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Childbirth

 

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SDG 3.1.1 Maternal Mortality Ratio data are published by the CSO, Vital Statistics Section.

The maternal death rate is the number of women who died as a result of complications from pregnancy or childbirth per 100,000 total live and still births.

The maternal death rate in Ireland in 2019 was zero.

Over the period 1997 to 2019, the maternal death rate has varied from a high of 6.2 in 2016 to zero in 2003, 2006, 2018 and 2019.  See Table 1.1 and Figure 1.1.

Show Table: 1.1 - SDG 3.1.1 Maternal Deaths Per 100,000 Total Live and Stillbirths

YearMaternal Death Rate
20001.81442101825308
20015.15357658214801
20028.3
20030
20041.60531680927231
20051.62269172102684
20060
20072.78916687585418
20083.97524745915433
20093.95527897901065
20101.3254337481941
20112.69382037605732
20122.7831120759233
20134.4
20141.48238189122282
20151.5
20166.2
20171.6
20180
20190
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SDG 3.1.2 Proportion of Births Attended by Skilled Health Personnel was published by the World Health Organisation (WHO).  These data are classified as Tier 2 in the Tier Classification for Global SDG Indicators (See Background Notes), as they are not regularly produced by countries.

All births in Ireland in 2015 were attended by skilled health personnel.  See Table 1.2.

According to the Organisation for Economic Co-Operation and Development (OECD) there was an estimated 18,155 midwives licensed to practise in Ireland in 2016 and 18,051 in 2017.  This represented a density of 3.8 per 1,000 population.  The number of midwives per 1,000 live births was 284.4 in 2016 and 292 in 2017.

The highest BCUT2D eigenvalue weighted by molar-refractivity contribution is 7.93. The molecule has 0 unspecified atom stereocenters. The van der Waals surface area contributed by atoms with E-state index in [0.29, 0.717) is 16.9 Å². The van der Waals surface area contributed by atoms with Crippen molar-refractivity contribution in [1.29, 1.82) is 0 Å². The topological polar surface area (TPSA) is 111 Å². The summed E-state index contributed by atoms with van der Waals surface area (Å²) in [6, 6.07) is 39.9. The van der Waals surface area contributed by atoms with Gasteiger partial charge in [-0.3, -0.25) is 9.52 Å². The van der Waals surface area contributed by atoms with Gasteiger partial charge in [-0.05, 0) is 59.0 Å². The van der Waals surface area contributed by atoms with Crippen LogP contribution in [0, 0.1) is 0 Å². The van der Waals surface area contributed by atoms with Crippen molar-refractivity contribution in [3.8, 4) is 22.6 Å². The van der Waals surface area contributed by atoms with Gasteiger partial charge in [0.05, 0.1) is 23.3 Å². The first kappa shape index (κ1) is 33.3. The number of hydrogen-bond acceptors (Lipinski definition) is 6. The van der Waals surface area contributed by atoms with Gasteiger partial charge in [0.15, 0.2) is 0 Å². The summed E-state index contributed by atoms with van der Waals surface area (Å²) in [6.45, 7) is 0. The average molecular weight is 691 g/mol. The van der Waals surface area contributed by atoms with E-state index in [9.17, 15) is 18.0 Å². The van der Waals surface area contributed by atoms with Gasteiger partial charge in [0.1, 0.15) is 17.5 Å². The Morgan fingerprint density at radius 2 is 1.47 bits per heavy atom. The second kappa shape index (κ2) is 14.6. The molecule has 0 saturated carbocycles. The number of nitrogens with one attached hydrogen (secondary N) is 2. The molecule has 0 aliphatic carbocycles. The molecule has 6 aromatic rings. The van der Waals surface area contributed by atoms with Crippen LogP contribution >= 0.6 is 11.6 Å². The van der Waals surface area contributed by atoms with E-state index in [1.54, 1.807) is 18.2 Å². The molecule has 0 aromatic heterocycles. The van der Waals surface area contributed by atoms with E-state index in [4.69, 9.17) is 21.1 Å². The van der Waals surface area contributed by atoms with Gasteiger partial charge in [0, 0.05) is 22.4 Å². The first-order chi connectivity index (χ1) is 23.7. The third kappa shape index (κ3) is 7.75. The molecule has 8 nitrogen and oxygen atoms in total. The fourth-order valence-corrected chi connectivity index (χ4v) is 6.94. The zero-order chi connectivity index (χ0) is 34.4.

Show Table: 1.2 - SDG 3.1.2 Proportion of Births Attended by Skilled Health Personnel

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SDG 3.2.1 Under-Five Mortality Rate was published by the CSO, Vital Statistics Section.

The mortality rate for under-fives in Ireland nearly halved between 2008 and 2018, falling from a rate of 111.2 to 64.6 per 100,000 population.

There were 165 deaths of children aged under five in 2019, 92 boys and 73 girls.  See Table 1.3 and Figure 1.2.

Show Table: 1.3 - SDG 3.2.1 Under-Five Mortality Rate

X-axis label201320142015201620172018
Male91.170719919154690.142637467522184.840129381197374.824280773694963.63009703589862.4517619056036
Female71.734776445742768.609998516540669.846214706027860.574593284873768.609998516540666.7556742323097
Total81.666100710298679.634405683000877.52288735049767.870232116193866.06035925976264.5521318794021
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SDG 3.2.2 Neonatal Mortality Rate was published by the CSO, Vital Statistics Section.

The neonatal mortality rate was 2.3 in 2017.  This is the number of deaths of infants (aged under 28 days) per 1,000 live births.

The early neonatal death rate (for babies less than seven days old) was 1.6 per 1,000 live births.  The late neonatal death rate (for babies aged between 7 and 27 days) was much lower, at 0.6 per 1,000 live births.

In recent years the male neonatal death rate has tended to be higher than the female rate, although they were equal in 2017.  See Table 1.4 and Figure 1.3.

Show Table: 1.4 - SDG 3.2.2 Neonatal Mortality Rate

YearMaleFemaleBoth Sexes
20052.43.12.7
20063.12.42.7
20072.22.12.2
20082.82.52.7
20092.61.92.2
20102.82.42.6
20112.92.12.5
20122.42.72.6
20132.92.42.6
20142.62.12.3
20153.12.32.7
20162.52.12.3
20172.32.32.3

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